Five Major Questions for the 2016 Texas Rangers

Source: Ashley Marshall/MiLB.com

Source: Ashley Marshall/MiLB.com

Will any of the Rangers prospects make meaningful contributions this season?

The Rangers farm system is full of quality talent, some of which could potentially make a splash in the majors in 2o16. One player who got a taste in 2015 was power-hitting corner infielder Joey Gallo, who played 36 games for the MLB club in 2015, slashing .204/.301/.417 with six home runs. However, the glaring deficiency in Gallo’s game was his inability to put the ball in play, striking out in an astounding 46% of his plate appearances (57 K in 123 PA). With a bit of re-tooling his swing and approach to limit his strikeouts, Gallo has a chance to contribute to the team in 2016 and potentially develop into a 30-HR kind of talent in the future.

The Rangers also have a trio of minor-league outfielders who could get some MLB time in 2016 in Lewis Brinson, Nomar Mazara, and the newly acquired Patrick Kivlehan. Mazara has been a highly-regarded prospect in his time with the Rangers organization, and is still just 20 years old. However, he tore up the AAA circuit in 20 games to close out 2015, slashing .358/.409/.444 in 88 plate appearances. Brinson wasn’t a top prospect going into 2015, but combined to bat .332/.403/.601 across three levels (A+/AA/AAA) last season, while slugging 20 home runs and 31 doubles. Brinson will likely spend the majority of 2016 in AAA, but could turn heads with a September call-up given a successful minor league campaign. Kivlehan doesn’t boast the eye-popping MiLB numbers that Mazara or Brinson do, but he’s 26 years old and performed solidly enough for the Mariners’ AAA affiliate last season that he could provide depth in case of an injury early in 2016.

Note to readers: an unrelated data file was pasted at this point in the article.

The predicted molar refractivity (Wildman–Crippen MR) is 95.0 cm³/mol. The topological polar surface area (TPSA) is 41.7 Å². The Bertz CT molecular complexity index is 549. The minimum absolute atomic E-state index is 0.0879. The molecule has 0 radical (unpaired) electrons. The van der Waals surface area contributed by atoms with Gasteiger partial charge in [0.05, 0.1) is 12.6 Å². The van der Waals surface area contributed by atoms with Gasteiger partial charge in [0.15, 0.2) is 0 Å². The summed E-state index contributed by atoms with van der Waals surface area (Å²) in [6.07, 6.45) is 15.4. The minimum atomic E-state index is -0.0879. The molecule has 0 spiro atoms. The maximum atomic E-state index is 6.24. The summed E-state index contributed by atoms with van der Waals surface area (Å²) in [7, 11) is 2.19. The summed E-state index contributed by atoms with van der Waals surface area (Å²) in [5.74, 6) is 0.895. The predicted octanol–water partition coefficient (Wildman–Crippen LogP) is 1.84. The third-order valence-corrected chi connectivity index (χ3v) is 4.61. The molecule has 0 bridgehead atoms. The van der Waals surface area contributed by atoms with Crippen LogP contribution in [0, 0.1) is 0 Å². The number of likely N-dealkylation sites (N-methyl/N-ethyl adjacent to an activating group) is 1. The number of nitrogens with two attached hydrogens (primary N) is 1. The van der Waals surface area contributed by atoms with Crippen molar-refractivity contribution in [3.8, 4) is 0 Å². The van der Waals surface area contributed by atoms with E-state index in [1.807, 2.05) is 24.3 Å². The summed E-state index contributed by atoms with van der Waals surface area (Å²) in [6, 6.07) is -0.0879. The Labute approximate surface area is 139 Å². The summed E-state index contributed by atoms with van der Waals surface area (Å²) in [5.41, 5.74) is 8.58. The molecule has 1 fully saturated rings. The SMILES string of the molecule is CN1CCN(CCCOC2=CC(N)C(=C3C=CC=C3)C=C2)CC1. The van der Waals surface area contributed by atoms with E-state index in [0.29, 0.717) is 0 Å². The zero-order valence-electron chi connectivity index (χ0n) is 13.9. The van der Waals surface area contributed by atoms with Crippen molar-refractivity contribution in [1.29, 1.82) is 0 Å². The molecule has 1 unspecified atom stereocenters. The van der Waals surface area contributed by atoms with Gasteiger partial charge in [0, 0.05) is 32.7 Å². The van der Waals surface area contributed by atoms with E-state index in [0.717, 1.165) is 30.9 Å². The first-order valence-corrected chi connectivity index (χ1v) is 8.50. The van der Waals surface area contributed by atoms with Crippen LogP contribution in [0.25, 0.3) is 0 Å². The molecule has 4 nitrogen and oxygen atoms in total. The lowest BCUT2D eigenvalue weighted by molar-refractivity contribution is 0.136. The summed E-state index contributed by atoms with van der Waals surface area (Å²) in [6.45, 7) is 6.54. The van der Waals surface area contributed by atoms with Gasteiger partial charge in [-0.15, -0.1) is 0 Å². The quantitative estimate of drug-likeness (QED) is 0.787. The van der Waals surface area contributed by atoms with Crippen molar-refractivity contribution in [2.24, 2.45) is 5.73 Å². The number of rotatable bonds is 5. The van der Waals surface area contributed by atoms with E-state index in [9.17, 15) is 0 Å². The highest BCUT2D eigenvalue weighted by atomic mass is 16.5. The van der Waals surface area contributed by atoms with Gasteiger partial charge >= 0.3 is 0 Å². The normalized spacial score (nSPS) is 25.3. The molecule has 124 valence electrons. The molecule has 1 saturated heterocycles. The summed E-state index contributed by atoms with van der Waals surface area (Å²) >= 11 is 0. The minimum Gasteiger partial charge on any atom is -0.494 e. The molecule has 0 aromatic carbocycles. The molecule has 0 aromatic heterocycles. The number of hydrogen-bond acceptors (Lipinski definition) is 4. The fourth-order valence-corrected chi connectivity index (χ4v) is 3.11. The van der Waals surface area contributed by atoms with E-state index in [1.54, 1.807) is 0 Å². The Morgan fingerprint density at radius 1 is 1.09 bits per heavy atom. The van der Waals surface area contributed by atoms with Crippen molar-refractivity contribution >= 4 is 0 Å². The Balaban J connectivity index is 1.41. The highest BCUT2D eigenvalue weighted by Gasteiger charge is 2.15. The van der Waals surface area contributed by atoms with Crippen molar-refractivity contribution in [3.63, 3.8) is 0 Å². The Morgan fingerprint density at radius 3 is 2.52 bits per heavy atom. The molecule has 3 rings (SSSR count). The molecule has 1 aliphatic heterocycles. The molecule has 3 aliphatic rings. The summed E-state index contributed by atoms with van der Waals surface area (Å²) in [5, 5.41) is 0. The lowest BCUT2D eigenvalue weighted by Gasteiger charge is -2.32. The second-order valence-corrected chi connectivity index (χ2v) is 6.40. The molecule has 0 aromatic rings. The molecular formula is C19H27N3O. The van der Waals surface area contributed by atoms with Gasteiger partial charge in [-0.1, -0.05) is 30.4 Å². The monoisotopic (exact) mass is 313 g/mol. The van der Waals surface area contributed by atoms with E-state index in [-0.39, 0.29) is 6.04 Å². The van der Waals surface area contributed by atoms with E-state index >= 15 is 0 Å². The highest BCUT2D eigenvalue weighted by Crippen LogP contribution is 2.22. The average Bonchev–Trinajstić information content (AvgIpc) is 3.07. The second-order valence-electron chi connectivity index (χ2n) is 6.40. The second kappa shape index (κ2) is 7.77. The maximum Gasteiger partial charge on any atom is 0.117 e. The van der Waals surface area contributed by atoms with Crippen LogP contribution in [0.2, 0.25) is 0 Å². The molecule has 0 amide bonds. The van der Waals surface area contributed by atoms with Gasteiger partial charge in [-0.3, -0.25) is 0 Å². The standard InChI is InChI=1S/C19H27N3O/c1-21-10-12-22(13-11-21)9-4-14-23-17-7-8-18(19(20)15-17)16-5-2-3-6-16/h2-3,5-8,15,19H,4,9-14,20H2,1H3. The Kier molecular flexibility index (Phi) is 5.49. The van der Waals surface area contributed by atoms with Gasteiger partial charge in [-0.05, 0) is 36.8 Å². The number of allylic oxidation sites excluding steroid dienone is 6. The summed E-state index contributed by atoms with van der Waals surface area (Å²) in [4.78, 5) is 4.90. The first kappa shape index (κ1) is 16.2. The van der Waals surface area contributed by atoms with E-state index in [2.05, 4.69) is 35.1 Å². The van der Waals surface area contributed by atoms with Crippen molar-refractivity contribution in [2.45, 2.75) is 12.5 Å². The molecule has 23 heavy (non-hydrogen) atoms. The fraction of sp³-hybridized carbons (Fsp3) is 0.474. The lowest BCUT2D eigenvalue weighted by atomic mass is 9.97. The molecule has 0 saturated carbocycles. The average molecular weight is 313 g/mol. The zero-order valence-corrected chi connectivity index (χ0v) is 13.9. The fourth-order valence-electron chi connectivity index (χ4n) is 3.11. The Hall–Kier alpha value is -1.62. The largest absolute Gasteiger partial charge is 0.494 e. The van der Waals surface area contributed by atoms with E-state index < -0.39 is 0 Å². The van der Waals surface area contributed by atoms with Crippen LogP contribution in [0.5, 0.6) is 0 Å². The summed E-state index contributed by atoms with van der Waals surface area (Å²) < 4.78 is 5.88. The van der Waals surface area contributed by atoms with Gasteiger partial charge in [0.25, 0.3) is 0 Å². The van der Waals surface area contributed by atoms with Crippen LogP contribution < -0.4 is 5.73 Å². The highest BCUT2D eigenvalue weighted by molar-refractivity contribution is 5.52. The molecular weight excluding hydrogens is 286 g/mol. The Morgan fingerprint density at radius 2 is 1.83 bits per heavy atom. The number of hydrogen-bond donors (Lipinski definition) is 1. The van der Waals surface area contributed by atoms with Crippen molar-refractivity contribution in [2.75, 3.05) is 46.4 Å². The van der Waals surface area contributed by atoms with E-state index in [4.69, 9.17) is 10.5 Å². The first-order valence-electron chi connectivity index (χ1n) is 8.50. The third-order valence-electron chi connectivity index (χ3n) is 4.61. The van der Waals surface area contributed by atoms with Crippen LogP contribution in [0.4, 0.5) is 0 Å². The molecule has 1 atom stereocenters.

The Rangers’ have a handful of minor league pitchers with MLB experience, including Luke Jackson, Anthony Ranaudo, Phil Klein as well as Chi Chi Gonzalez. Jackson is likely the one with the most upside in this group, posting a 10.7 K/9 at AAA Round Rock in 2015, but his ceiling is limited because he likely doesn’t have the juice to start in the majors like the other three do. The Rangers big-league club is good, but injuries and inconsistent performance are always possibilities, so having players who can fill holes on the fly will be huge for the Rangers in 2016.

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